Senator Kamala Harris has told everyone during this 2020 campaign that she’s a fighter.
She’s touted her time as the Attorney General of California, prosecuting banks and holding corporations accountable. She’s told the story about being raised by parents who were civil rights activists.
And at a NARAL-sponsored town hall in Des Moines, Harris emphasized her ability and willingness to fight for women’s reproductive health care in a way that others may not.
“Right now, women’s access to reproductive health is under attack in America, and we have got to stand firm,” Harris said.
Twice on Wednesday, Harris emphasized the need to fight for reproductive rights, but she stressed that the battle needs to happen on both the offensive and defensive.
“Part of the solution that I’m offering is that, when elected, we put in place a requirement that for states that have a history of passing restrictions on access to reproductive health care, that the United States DOJ will review that law and determine whether or not it’s Constitutional,” Harris said after the West Des Moines Democrats July 4th picnic. “And until it clears constitutional muster, that law cannot go into effect.”
Harris announced this approach, modeled after the Voting Rights Act, in late May this year. She said she supports this solution because it’s one of the best ways to attack the issue directly.
“The best solution is that these states stop restricting access to reproductive health care, and then, what we need to do in light of the fact that that has not stopped, is that we need to deal with it on the offensive, which is part of what I’m offering,” Harris said.
The plan for defense, she said, is supporting the women who are already fighting for reproductive rights.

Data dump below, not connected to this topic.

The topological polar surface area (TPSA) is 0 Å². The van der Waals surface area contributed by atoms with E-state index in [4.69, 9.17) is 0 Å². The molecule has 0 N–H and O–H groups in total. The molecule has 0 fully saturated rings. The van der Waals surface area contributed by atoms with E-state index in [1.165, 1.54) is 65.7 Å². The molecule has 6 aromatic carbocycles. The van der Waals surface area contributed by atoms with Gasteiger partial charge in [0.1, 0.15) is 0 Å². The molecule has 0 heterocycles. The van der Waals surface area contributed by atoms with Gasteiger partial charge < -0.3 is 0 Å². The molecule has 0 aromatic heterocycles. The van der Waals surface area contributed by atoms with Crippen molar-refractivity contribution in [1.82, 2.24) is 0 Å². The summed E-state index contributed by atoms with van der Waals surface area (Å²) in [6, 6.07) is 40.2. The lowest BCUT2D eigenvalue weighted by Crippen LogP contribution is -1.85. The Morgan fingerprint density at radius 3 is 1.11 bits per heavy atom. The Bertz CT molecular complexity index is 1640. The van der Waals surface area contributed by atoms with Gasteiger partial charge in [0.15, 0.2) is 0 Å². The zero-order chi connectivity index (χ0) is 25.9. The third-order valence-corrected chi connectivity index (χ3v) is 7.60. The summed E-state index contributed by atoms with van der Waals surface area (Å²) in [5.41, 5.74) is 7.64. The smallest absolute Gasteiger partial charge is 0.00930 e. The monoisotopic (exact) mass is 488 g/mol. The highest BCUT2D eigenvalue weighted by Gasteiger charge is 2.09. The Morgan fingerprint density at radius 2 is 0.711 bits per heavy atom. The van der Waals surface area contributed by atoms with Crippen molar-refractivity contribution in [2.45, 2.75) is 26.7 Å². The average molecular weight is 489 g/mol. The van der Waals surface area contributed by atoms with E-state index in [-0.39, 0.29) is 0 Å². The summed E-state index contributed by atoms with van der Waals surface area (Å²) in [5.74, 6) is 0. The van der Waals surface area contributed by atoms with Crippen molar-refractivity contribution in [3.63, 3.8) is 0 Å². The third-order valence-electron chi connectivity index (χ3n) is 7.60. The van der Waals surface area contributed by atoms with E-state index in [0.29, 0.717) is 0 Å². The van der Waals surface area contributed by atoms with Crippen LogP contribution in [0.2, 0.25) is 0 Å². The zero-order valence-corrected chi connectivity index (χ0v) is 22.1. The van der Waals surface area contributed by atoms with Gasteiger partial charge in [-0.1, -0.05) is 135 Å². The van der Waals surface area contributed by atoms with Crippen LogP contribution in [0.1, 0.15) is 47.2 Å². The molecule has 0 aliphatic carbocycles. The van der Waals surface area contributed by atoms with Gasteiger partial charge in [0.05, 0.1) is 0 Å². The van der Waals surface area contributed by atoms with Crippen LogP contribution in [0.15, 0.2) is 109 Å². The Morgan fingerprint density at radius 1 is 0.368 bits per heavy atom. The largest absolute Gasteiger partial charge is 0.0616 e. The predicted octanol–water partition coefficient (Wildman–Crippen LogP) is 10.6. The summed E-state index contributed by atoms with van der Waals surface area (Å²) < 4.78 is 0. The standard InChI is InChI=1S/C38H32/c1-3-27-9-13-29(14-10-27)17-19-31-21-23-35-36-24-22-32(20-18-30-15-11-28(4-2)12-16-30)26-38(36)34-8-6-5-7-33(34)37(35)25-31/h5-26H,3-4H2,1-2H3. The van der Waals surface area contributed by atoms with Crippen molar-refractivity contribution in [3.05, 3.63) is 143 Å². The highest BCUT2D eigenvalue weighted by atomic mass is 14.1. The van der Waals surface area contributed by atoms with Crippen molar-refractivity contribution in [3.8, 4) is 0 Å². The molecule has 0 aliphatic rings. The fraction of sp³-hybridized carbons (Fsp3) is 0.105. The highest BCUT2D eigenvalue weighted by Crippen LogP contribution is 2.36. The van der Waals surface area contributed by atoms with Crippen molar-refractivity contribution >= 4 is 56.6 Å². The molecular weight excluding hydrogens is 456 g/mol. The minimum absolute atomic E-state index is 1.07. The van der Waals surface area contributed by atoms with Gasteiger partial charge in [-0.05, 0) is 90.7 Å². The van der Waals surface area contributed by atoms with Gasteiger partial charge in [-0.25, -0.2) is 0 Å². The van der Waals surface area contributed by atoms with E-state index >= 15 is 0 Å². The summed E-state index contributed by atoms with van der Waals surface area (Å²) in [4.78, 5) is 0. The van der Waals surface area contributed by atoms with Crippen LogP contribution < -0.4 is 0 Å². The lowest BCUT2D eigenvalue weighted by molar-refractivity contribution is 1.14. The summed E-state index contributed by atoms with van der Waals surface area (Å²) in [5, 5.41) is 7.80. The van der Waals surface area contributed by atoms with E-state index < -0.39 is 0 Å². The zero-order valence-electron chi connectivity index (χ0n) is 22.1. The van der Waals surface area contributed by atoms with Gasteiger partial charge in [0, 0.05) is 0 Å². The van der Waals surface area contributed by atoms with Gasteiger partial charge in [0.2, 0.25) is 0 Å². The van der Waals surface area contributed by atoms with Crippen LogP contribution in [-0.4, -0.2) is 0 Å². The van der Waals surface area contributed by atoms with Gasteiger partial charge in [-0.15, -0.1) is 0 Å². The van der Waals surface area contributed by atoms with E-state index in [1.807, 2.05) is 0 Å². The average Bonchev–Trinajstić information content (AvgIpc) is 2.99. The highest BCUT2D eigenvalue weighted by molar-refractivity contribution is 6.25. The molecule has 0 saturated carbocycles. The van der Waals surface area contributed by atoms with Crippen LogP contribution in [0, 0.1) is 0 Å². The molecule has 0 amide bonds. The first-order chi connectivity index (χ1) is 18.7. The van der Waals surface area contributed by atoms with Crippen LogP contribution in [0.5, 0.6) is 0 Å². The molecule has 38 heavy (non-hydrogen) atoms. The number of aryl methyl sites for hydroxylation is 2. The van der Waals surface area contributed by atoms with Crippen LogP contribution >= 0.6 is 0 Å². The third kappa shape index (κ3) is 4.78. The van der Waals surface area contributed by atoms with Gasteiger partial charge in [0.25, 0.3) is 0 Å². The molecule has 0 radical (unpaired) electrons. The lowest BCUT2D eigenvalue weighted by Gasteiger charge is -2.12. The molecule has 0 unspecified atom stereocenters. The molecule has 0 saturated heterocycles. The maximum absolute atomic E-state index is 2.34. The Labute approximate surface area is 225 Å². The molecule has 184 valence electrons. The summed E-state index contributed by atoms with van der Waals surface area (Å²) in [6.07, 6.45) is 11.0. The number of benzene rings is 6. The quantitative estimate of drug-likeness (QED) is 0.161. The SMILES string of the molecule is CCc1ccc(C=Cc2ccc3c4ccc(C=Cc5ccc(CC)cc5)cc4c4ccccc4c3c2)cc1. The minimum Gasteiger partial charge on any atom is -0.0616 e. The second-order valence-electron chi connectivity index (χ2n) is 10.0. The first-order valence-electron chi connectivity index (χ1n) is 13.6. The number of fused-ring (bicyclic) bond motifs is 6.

“That means making sure that we’re reaching out to all of the community-based folks who are doing the work in these states, in particular states like Alabama and Georgia and Missouri, so that we can make sure that these women are getting the support they need,” she said.
Harris isn’t new to this fight for women’s health care rights, either. Her mother, who was a civil rights activist, was also a breast cancer research. Harris said her mother told her and her sister stories about how women were treated.
“She, from my earliest memories, came home enraged about the lack of dignity that women were given in the health care delivery system, in the context of science research, in the context of taking women seriously and at their word when they expressed what their needs are,” Harris said.
That background has inspired Harris all her life.
She said she became a lawyer because of the work done by civil rights lawyers like Thurgood Marshall and Charles Hamilton Houston.
As the California Attorney General, Harris said she was careful to ensure that laws wouldn’t infringe on women’s rights to choose. She also petitioned the Supreme Court in 2016 to reverse a court decision in Texas that put restrictions on abortion clinics. She also fought for women’s access to contraception.
“It’s the very nature of this fight, for justice and equality, is that whatever gains we make, they will not be permanent,” she said. “And the point in knowing that it’s the nature of it, is to not despair, to not be overwhelmed, let’s not throw up our hands when it’s time to roll up our sleeves.”
Harris also emphasized that the women who are most impacted by lack of access to reproductive health care are poor women and women of color, those who can’t travel to a place where access is easier. In Iowa, more women face those transportation issues after several Planned Parenthood clinics were forced to close.
And Harris explained what kind of effect that will have.
“It is not an extreme point, it is not an alarmist point to make that women will die because of these policies, and that’s just unacceptable.”
by Nikoel Hytrek
Photo by Julie Fleming